Yes, you read that right, except that the word “down” is probably not appropriate when applied to movement in a boat. Well, not a desirable movement, anyway, unless you’re partial to sinking. Or going over waterfalls. Particularly when the boat in question is a barge, on a canal. But the canal goes into the mine, and there are tunnels down from where the boat goes, it’s just that the boat doesn’t go into them.
Gosh, that was a poorly expressed sentiment. Not sure it’s possible to explain the interaction of boats and mines in a less lucid fashion. But anyway, we’re past that now, so I might as well carry on while I’m behind.
So, to start at the beginning, the place is Dudley – heart of the Black Country. And the trip starts at the picture below – leaving the dock, about to enter the tunnel. Once you’re inside, they take you a few hundred metres into the hillside. There are a couple of spots where the limestone bed comes up to the surface, and there’s an oasis of lush green creepers -making you feel you’re in another world completely. Like a clearing in an Amazonian waterway. Well, that’s perhaps a bit of a stretch, but it’s really beautiful. Photos don’t really do it justice, as you only see one segment of the piece – you need to be able to to imagine the effect of a 360 degree view of this.
There’s another cavern a bit further on, where the miners have hollowed out a huge piece of the hillside, leaving only a few pillars to keep it from falling apart. It’s called the Singing Cavern – partly because the whole place hums a little when the wind blows, and partly because it was used as a concert hall in Victorian times (and still is, occasionally). Eerie place, it is.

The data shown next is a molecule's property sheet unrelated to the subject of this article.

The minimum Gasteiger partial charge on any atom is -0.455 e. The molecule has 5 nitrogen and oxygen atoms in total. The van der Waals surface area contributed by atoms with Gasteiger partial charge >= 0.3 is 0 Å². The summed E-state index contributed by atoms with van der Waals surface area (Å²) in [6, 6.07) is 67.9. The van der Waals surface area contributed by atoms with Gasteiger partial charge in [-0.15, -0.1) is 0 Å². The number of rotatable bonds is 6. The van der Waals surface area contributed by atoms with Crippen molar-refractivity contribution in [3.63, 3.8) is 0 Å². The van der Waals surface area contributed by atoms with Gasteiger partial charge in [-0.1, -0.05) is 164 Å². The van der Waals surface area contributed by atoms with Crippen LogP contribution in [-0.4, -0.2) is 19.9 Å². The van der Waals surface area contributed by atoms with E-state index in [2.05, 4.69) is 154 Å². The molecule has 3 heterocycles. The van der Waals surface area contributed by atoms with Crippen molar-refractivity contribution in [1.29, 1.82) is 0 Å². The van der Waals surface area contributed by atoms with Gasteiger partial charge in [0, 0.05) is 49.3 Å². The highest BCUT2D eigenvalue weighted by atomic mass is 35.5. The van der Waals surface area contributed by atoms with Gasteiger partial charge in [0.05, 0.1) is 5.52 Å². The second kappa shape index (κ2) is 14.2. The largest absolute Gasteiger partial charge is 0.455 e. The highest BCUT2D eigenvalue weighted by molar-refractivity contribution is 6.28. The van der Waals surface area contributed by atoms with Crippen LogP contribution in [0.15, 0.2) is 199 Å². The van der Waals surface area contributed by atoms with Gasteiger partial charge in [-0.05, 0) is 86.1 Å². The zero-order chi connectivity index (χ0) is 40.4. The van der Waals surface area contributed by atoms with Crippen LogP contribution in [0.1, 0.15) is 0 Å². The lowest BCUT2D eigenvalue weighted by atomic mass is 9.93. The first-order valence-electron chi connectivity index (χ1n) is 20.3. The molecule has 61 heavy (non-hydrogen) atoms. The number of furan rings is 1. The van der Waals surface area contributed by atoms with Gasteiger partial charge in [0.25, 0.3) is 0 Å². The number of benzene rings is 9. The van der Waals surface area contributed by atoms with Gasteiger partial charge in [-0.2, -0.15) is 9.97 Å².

Then of course, there’s the tour guide, with his large repertoire of repartee, which flows at the steady pace of the barge. “And a big thanks to Nigel, who’s been helping us here at the mines for 40 years. Does the work of two men, he does. Unfortunately, they’re Laurel and Hardy.”
Right next door is the Black Country Living Museum. It’s partly made up of the actual building, mines, limestone kilns and such that used to be on the site, but they’ve added a lot of period buildings from the area – demolished, transported and rebuilt brick by brick. They’ve collected a few old buses, trams and trolley buses to transport people from one side to the other. There’s a few shops set up in the way they would have been in the early 20th century, and a 1930s funfair, complete with Helter Skelter slide, Cake Walk, Boat Swings and suchlike. Lots of fun to go to, if a bit quaint.
There’s also a coal mine that you can take a stroll through (guided, naturally) where they show you rather graphically what it was like in the time. Complete with 7-10 year old children doing a lot of the work. There’s also a big display documenting the strike by the women chainmakers of 1910, where they fought for a rise in pay to get more than 1.5d per hour. Which is a chilling contrast to the rest of the museum – it shows what a dismal place Britain was to live in back then. Between the slave-like labour conditions for children and women, the overworked men spending 12 hours a day underground, the low life expectancy of the working population in general, it was only the rich who could escape this. In fact, the owners of the mines in Dudley grew so rich that they offered to finance the national debt of England at the time. An offer that was politely refused by the Queen.
Pity there’s no one willing to make an offer like that at the moment….